Still, last night, 27 August, France 24 (English language) invited me to their studios to take part in the 'The Debate'. I did the best I could but reaction after the programme varied from criticism about some things I said to some very complementary messages. That is the best about communication - I try to learn from all shades of opinion and most of all, I admire people who go to bother to make contact.

There are so many wonderful aspects to our life of faith today alongside so many 'clouds' over the Church. As Pope Francis asked of us in his recent letter to all of us, prayer and penance are needed at this time. I hope to continue this reflection soon again. Thanks  for reading this.                           AT 

Tuesday, 21 August 2018

Back after a long silence!

It is impossible to come up with a good excuse for not attending to the blog since May this year! Mea culpa! I like writing the blog and some most kind people recently brought to my attention that I had gone silent and no words were to be found. Thanks to those for their interest and encouragement.

A lot has happened since May. At this moment I am thinking of the many people in Kerala, India, who have died in the worst rainfall for a century. May those who died, rest in peace. Many others have lost everything and must start all over again. At Masses this past weekend, prayers were offered for the people who have died and suffered. A man from India came along after Mass to express thanks for St Joseph's community remembering his people. The collapse of the bridge across the beautiful city of Genoa, was an appalling tragedy. Having lived in the '90's in Italy, I know Genoa well and love the beauty of Italy. May those who lost their lives in this tragedy rest in peace.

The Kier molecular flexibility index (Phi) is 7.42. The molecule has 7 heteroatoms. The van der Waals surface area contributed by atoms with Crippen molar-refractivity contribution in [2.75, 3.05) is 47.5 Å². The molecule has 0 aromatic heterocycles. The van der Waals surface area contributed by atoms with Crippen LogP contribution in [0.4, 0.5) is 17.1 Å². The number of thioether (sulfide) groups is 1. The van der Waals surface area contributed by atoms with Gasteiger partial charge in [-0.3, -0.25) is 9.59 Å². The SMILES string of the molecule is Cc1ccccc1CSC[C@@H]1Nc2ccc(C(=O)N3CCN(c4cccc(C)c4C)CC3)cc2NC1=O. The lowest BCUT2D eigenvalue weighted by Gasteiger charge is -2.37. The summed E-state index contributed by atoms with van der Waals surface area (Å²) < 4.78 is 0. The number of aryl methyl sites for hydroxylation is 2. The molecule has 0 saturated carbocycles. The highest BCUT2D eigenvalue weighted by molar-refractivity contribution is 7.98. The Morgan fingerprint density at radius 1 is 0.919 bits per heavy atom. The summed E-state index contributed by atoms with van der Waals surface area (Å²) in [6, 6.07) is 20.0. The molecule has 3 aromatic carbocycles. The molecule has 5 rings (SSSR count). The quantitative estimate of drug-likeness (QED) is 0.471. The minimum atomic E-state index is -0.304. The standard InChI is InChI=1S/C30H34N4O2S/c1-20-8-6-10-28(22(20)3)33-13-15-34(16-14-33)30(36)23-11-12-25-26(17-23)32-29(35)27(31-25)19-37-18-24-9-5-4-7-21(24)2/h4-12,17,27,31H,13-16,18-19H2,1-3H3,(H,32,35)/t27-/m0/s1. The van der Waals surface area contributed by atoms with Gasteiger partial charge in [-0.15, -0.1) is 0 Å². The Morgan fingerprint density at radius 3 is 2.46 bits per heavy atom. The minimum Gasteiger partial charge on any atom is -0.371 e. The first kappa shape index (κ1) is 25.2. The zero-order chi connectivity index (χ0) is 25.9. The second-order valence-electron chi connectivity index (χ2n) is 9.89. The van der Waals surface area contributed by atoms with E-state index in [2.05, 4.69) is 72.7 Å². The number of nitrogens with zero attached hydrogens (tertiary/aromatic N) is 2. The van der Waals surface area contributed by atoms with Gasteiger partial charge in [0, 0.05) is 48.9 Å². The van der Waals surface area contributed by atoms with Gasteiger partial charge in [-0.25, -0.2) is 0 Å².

Our church is going through a time of learning more horrific details about what has happened to God's special ones - children - by sexual abuse by priests and consecrated people who not only broke the law of love but also broke the law by these crimes. It is my hope to come back to this tragedy soon again and perhaps by this blog we could examine together how we might be able to say and most of all, do something. At present, words are weak. Strong action is long overdue and more needed than ever.

This weekend, Pope Francis arrives in Ireland for the World Meeting of Families in Dublin and to visit the Shrine of Our Lady in Knock. The pain of many people who have suffered at the hands of priests and religious in Ireland must be part of this visit. The Pope can't change the past. He must continue to give guarantees about the conduct of clergy and religious for the future. I hope that I can find something more to say on this in the near future.

It had been my hope to be in Dublin this weekend for the visit of Pope Francis.
However, since last week I am the only Passionist assigned to St Joseph's, Paris. It is my hope that the Passionist superiors will be able to send at least one other Passionist to join me here. There are priests, both in Ireland and here in Paris, who are always willing to help out when an urgent need arises. I have written my thoughts on this and if you wish to read my reflection, you may wish to follow the link 20th Sunday in Ordinary Time

If you read this far - thank you for your perseverance! Hope to be back with you soon. AT